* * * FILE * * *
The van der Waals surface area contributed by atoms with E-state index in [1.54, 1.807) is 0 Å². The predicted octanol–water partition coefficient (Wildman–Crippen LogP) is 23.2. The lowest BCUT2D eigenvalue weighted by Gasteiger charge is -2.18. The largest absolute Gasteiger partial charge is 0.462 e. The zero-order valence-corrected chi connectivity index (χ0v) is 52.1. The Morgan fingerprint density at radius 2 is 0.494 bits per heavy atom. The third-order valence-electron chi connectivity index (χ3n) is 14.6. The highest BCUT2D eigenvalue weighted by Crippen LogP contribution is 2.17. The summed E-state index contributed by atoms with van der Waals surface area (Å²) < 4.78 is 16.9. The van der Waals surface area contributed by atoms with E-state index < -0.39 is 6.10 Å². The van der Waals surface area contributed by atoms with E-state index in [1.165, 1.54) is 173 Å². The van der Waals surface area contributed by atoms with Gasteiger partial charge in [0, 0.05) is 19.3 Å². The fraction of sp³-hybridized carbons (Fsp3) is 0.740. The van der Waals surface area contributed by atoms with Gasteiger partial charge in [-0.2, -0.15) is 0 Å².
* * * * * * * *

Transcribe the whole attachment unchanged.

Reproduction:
The van der Waals surface area contributed by atoms with E-state index in [1.54, 1.807) is 0 Å². The predicted octanol–water partition coefficient (Wildman–Crippen LogP) is 23.2. The lowest BCUT2D eigenvalue weighted by Gasteiger charge is -2.18. The largest absolute Gasteiger partial charge is 0.462 e. The zero-order valence-corrected chi connectivity index (χ0v) is 52.1. The Morgan fingerprint density at radius 2 is 0.494 bits per heavy atom. The third-order valence-electron chi connectivity index (χ3n) is 14.6. The highest BCUT2D eigenvalue weighted by Crippen LogP contribution is 2.17. The summed E-state index contributed by atoms with van der Waals surface area (Å²) < 4.78 is 16.9. The van der Waals surface area contributed by atoms with E-state index < -0.39 is 6.10 Å². The van der Waals surface area contributed by atoms with E-state index in [1.165, 1.54) is 173 Å². The van der Waals surface area contributed by atoms with Gasteiger partial charge in [0, 0.05) is 19.3 Å². The fraction of sp³-hybridized carbons (Fsp3) is 0.740. The van der Waals surface area contributed by atoms with Gasteiger partial charge in [-0.2, -0.15) is 0 Å².